Canada’s most famous environmentalist, David Suzuki, says he left the board of his charitable foundation to avoid being a lightning rod for criticism and government attacks that would undermine its work.
Still, Peter Robinson, who is the head of the David Suzuki Foundation, said the group is facing a “chill” that is leading it to pull back from important environmental debates lest it be accused by the federal government of exceeding its charitable mandate.
Green groups are responding to the Conservative government’s aggressive attacks on “radical” and “foreign funded” organizations, which culminated in $8-million in new spending in last month’s budget for the Canada Revenue Agency to step up “education and compliance” oversight of the charities, including more audits.
“We’re seeing a very difficult period of time in terms of the rhetoric and the tone of what’s coming out from the government,” Mr. Robinson, the Suzuki Foundation’s chief executive, told The Globe and Mail’s editorial board on Thursday.
“And why we find this alarming is that environmental groups and organizations, we think, provide a really valuable input into discussions in our society, things that Canadians value.”
The Suzuki Foundation, which had revenues of $8.7-million last year, is one of a number of green groups that have been targeted by supporters of the oil industry and the proposal to build a pipeline called the Northern Gateway to bring oil sands bitumen to the West Coast. Mr. Robinson said the group has not taken a position on the proposal and remains well within the law, with its work primarily focused on scientific research.
Dr. Suzuki said he had to leave the board and distance himself from the organization because the foundation was being targeted because of his personal views and actions. The 76-year-old environmentalist said he had felt he needed more freedom to speak his mind.
“Every time I shot off my mouth, the foundation got blamed for my remarks as an individual and I thought, ‘I can’t stand being a liability,’ ” Dr. Suzuki said. “I’m at an age now where … I can say things without, I think, being accused of having an ulterior agenda or a desire for money or fame or whatever.”
In the March 30 budget, Ottawa declared that non-profit groups will have to provide the government with more information “on their political activities, including the extent to which these are funded by foreign sources.” The government also signalled a compliance crackdown to ensure charities follow the rule that no more than 10 per cent of funds can be spent on advocacy.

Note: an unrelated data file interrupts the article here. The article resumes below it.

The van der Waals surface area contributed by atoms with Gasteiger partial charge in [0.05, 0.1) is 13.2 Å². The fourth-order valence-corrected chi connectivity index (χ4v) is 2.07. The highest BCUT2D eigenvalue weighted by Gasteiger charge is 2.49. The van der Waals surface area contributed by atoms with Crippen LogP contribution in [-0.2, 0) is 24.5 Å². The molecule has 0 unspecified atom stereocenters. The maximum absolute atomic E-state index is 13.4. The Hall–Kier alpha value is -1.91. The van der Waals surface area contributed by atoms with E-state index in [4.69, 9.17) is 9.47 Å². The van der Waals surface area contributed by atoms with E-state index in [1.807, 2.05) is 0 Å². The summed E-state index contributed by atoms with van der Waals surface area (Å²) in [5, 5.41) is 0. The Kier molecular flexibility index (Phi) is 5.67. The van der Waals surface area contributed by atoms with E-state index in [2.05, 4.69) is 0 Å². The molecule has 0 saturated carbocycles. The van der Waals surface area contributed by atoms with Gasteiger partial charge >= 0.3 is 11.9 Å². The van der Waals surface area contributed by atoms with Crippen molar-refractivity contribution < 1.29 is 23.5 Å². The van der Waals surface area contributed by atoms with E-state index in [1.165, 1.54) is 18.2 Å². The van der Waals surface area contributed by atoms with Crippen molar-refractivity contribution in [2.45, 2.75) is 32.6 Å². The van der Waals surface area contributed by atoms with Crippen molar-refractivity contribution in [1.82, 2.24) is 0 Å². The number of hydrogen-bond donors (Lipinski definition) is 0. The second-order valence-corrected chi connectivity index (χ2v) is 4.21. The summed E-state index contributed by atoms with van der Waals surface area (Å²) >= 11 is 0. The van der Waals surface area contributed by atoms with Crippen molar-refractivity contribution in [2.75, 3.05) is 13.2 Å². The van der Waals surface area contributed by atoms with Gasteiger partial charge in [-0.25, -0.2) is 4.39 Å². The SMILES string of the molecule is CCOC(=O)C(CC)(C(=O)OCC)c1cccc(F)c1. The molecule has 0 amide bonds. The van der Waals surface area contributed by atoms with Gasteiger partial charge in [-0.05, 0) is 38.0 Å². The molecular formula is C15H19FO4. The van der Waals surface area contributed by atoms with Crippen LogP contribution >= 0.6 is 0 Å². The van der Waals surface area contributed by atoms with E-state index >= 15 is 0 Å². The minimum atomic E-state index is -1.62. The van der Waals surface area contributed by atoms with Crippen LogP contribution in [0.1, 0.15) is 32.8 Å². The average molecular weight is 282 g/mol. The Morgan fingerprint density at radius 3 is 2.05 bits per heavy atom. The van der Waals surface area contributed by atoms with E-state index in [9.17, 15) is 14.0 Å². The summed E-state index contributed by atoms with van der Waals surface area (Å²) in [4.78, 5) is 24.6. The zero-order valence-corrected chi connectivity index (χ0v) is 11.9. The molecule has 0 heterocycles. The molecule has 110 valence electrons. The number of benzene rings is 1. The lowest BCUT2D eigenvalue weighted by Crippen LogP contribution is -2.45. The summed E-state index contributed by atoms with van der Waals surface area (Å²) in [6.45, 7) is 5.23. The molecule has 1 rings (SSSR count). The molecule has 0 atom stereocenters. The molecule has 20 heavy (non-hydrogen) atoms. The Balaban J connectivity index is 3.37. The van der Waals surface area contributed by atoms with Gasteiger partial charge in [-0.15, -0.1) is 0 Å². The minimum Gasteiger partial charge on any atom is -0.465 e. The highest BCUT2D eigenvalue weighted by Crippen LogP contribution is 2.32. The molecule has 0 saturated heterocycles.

A recent Angus Reid poll suggested 80 per cent of Canadians approved the budget measures. But Mr. Robinson said that extra scrutiny of charities has made them pull back on serious issues, particularly if a strong statement might blur the lines of advocacy.
Earlier this year, Natural Resources Minister Joe Oliver launched an attack on what he called radical, foreign-funded environmental groups.
His denunciation came after a 2011 campaign by EthicalOil.org, a pro-industry lobby group that has close Conservatives ties, including founding member Alykhan Velshi, who now works in the Prime Minister’s Office. The lobby group noted that several U.S. and European foundations had made large donations to Canadian environmental charities, in some cases with the express purpose of opposing oil-sands development and the Northern Gateway pipeline.
EthicalOil spokesman Jordan Graham said environmental groups that are operating within the current charities law “should have no reason to step back.”
“Revenue Canada is crystal clear on what is acceptable and what isn’t if you’re a charity. This is about enforcing the rules, not coming up with new ones,” Mr. Graham said.
But he insisted that some groups “masquerade” as charities to pursue blatant political work. For evidence, he pointed to Dr. Suzuki’s endorsement of the Ontario Liberal Party’s green plan before the provincial election last year.
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